Outdoor Play: Learn About Conservation!
What Is Conservation, and Why Is it Important?
When you spend time outdoors, it’s easy to see why protecting nature is so important. Just going outside to play can relieve stress and make us feel better. Our natural environment has a way of opening up our senses. We can feel the wind on our skin, hear birds singing, and see the bright sunshine. There’s no indoor experience that can really match up. But we know that pollution and overuse can hurt the environment over time. Since nature needs to be protected, how can we make sure that we’re doing everything we can to help? Luckily, people have figured out ways that we can do our part.
What Is Conservation, and Why Is it Important?
Conservation is both a belief that nature must be protected and a movement of like-minded folks who want to help. There are many ways to conserve our natural environment. Some conservation programs focus on improving water quality, since all life depends on water. Some work to reduce over-fishing, which can cause the extinction of whole species. Still other ideas are based on protecting biodiversity, which means the variety of different types of life on Earth. All of these conservation ideas have a common purpose: to protect nature for generations to come.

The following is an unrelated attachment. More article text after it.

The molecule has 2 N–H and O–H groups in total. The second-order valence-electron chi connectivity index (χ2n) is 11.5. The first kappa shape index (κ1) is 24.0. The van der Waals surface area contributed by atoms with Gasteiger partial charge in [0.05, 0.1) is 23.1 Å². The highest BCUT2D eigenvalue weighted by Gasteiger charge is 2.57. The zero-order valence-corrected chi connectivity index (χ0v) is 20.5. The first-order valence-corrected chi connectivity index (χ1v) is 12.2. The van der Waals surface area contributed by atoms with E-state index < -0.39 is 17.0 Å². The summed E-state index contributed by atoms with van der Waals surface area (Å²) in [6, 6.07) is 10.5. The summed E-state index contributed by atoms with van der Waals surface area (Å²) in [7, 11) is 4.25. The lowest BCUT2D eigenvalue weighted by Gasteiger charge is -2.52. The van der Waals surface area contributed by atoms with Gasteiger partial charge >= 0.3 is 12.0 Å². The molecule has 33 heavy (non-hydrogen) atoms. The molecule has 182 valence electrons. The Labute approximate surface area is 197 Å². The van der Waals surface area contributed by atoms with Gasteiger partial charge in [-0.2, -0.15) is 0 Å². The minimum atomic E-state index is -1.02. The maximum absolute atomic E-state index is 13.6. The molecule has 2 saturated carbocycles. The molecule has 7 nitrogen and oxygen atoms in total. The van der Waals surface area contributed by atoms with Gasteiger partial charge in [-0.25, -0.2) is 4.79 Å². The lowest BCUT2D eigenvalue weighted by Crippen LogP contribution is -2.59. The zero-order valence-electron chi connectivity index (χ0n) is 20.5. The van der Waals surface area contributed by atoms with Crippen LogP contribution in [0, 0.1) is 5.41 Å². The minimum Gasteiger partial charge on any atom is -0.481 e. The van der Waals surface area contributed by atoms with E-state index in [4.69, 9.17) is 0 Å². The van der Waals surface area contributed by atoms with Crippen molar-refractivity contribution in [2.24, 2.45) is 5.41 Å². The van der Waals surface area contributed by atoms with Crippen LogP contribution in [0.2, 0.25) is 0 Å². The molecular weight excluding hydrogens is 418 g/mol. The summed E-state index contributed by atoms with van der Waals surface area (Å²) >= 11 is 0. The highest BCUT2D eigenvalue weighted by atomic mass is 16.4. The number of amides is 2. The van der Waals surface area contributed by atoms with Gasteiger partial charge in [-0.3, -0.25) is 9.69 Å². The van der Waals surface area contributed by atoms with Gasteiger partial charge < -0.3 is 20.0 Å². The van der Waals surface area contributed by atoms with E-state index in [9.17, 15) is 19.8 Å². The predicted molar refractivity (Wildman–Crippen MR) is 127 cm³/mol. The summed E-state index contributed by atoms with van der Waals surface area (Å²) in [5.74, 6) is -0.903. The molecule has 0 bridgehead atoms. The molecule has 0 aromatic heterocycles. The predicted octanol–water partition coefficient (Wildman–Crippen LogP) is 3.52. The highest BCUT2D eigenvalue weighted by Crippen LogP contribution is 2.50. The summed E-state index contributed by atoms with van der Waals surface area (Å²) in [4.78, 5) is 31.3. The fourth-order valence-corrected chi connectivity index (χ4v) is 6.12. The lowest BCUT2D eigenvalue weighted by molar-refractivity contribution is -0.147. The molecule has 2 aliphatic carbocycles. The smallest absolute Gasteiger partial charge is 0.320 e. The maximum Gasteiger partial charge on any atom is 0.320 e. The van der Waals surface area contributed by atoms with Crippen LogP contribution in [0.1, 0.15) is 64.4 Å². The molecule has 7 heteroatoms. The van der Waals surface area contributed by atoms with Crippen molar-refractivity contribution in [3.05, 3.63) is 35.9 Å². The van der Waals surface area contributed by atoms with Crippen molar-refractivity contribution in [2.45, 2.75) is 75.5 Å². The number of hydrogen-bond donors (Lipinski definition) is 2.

- Conservation for Kids
- All About Conservation
- Britannica: Conservation
- Conservation for Kids and Families
- Kids Conservation
We often think of soil as just dirt, the ground that we run around and play on. But there’s actually much more to it than that. Soil is made up of minerals and organic material. Leaves, bugs, and twigs break down to make this organic material. Soil quality is especially important to plants. If nutrients in the soil are out of balance, plants have a hard time getting started and may not grow at all. If plants don’t grow, the crops we rely on for food could be at risk. Wind and water can do damage to the soil, but there are ways to reduce that damage. We also need to reduce pollution and protect trees to help protect the soil.
- What Is Soil Conservation?
- Soil Conservation: Everything You Need to Know
- Soil Conservation Education
- The Dirt on Soil Conservation
All life on Earth depends on water to some degree. The human body consists of around 60% water, and that’s even higher for some other species. It makes sense, then, to concentrate our efforts on maintaining water quality and availability. That’s what water conservation is all about: making sure we have clean water for generations to come. The lack of access to usable water is a problem known as water scarcity. It affects around a billion people all over the world. We can make it better, though. Water management is the process of making sure that we use the least amount of water possible and keep our water supplies clean.
- What Is Water Conservation?
- Ways to Conserve Water in the Home and Yard
- What Is Water Scarcity?
- Water Management Plans